Is Working Construction a Good Job

Working in construction has several advantages, including job security, high economic demand, excellent professional progression prospects, and, in many circumstances, higher-than-average pay.

The construction business is brimming with chances, with the Bureau of Labor Statistics (BLS) forecasting a 10% increase in employment over the next ten years.

Jobs in this area are particularly appealing to job searchers since they offer good perks and salaries, as well as interesting work and a low barrier to entry.

So is working construction a good job? Yes, it is a good job, here are some construction jobs you can do that will earn you a stable income:

Managers of Construction Projects

According to a report from U.S. News, construction management is not only one of the best careers in the industry but also one of the best jobs in the country. Here’s all you need to know about construction management.

Job Description

There are a lot of moving components in construction management. Construction managers do a little bit of everything, from acquiring various work permissions to overseeing the entire project.

Rather than concentrating on a single area of a project, they’ll be involved in everything from top-level site coordination to specific subcontracting projects such as plumbing and HVAC.

They’re in charge of meeting project deadlines, responding to crises, and ensuring that everyone on the building site is safe.

Salary Trends

Due to the obligations that are demanded of construction managers, they will often earn the highest income in the business.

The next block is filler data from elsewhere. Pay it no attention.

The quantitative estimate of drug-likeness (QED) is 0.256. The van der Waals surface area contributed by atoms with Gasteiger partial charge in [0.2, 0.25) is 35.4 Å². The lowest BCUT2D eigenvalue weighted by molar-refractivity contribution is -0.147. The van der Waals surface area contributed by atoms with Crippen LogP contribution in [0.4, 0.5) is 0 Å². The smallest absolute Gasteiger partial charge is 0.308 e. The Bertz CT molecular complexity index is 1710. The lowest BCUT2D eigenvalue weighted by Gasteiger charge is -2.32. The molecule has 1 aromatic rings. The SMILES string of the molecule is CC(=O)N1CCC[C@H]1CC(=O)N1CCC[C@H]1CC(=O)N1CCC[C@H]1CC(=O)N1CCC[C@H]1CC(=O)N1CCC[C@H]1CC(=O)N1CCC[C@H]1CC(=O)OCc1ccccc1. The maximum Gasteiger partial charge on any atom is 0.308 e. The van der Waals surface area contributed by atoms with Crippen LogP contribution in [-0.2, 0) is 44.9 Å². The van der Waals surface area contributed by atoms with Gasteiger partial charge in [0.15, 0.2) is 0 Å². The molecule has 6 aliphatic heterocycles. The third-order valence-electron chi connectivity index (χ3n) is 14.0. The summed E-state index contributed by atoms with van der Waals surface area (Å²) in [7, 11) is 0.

Construction managers earn an average of $93,370 per year, or $44.89 per hour, according to the Bureau of Labor Statistics.

Requirements

Building a career as a construction manager takes time, just like any other managerial position. Construction managers typically work their way up from an entry-level position in the industry.

A bachelor’s degree isn’t always required to become a construction manager, but as the business evolves, more and more construction management positions are requiring some type of higher education.

The Construction Management Association of America issues a Certified Construction Manager certificate, which is required in several states.

Applicants must have a bachelor’s degree and at least four years of experience, or at least eight years without a degree.

Elevator Installer

The demand for elevator installers grows as new stores and residential and commercial construction projects are built. Over a ten-year period, the BLS predicts a 10% increase in job growth in this sector.

This, combined with the high pay and constant need for maintenance and repairs, makes this an extremely appealing job choice. Here’s why working as an elevator installation is one of the top construction jobs:

Job Description

Elevator technicians, as the name implies, setup and fix elevators, but that’s not all they do.

According to the BLS’ official occupational description, they “construct, install, maintain, and replace elevators, escalators, chairlifts, moving walkways,” and other similar devices in buildings.

Salary Trends

In May 2018, the average salary for an elevator installer and repairer was $79,780, but salaries vary based on the industry.

Government contracting, construction equipment contracting, and educational services in the state, municipal, and private sectors, for example, were the top three industries for elevator installation in 2018.

The average pay in each of these industries was $91,010, $78,860, and $64,340 in 2018.

An elevator apprentice normally receives half of what a full-time elevator installation does, with income increasing as their apprenticeship advances. Apprentices who are also welders will be paid more.

Requirements

Becoming an elevator installer is a simple process. Elevator installers begin their careers as apprentices in a four-year program aimed at teaching them the craft.

Apprentice elevator installers must be at least 18 years old, have high school graduation, and be able to pass basic math, reading, and mechanical tests.